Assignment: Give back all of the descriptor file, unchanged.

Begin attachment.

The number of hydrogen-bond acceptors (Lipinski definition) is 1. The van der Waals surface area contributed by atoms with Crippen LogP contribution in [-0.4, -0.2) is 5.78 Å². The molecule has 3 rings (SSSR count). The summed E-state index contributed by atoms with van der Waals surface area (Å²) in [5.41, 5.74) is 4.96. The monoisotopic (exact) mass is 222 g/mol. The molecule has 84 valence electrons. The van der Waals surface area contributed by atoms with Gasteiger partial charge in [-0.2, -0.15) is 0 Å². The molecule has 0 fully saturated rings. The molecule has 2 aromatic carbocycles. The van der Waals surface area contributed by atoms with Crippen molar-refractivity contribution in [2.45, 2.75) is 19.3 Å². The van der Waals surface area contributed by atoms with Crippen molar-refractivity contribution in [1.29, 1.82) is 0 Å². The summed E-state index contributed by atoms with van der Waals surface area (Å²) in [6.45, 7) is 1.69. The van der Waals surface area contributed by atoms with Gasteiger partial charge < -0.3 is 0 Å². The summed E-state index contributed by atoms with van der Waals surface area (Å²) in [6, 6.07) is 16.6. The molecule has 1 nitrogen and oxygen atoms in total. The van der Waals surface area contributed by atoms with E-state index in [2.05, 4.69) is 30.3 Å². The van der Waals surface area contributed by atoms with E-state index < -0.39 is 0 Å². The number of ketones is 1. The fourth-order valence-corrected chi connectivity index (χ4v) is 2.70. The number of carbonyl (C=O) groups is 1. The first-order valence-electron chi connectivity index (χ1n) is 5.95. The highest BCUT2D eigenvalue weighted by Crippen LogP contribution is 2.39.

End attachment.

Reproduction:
The number of hydrogen-bond acceptors (Lipinski definition) is 1. The van der Waals surface area contributed by atoms with Crippen LogP contribution in [-0.4, -0.2) is 5.78 Å². The molecule has 3 rings (SSSR count). The summed E-state index contributed by atoms with van der Waals surface area (Å²) in [5.41, 5.74) is 4.96. The monoisotopic (exact) mass is 222 g/mol. The molecule has 84 valence electrons. The van der Waals surface area contributed by atoms with Gasteiger partial charge in [-0.2, -0.15) is 0 Å². The molecule has 0 fully saturated rings. The molecule has 2 aromatic carbocycles. The van der Waals surface area contributed by atoms with Crippen molar-refractivity contribution in [2.45, 2.75) is 19.3 Å². The van der Waals surface area contributed by atoms with Crippen molar-refractivity contribution in [1.29, 1.82) is 0 Å². The summed E-state index contributed by atoms with van der Waals surface area (Å²) in [6.45, 7) is 1.69. The van der Waals surface area contributed by atoms with Gasteiger partial charge < -0.3 is 0 Å². The summed E-state index contributed by atoms with van der Waals surface area (Å²) in [6, 6.07) is 16.6. The molecule has 1 nitrogen and oxygen atoms in total. The van der Waals surface area contributed by atoms with E-state index in [2.05, 4.69) is 30.3 Å². The van der Waals surface area contributed by atoms with E-state index < -0.39 is 0 Å². The number of ketones is 1. The fourth-order valence-corrected chi connectivity index (χ4v) is 2.70. The number of carbonyl (C=O) groups is 1. The first-order valence-electron chi connectivity index (χ1n) is 5.95. The highest BCUT2D eigenvalue weighted by Crippen LogP contribution is 2.39.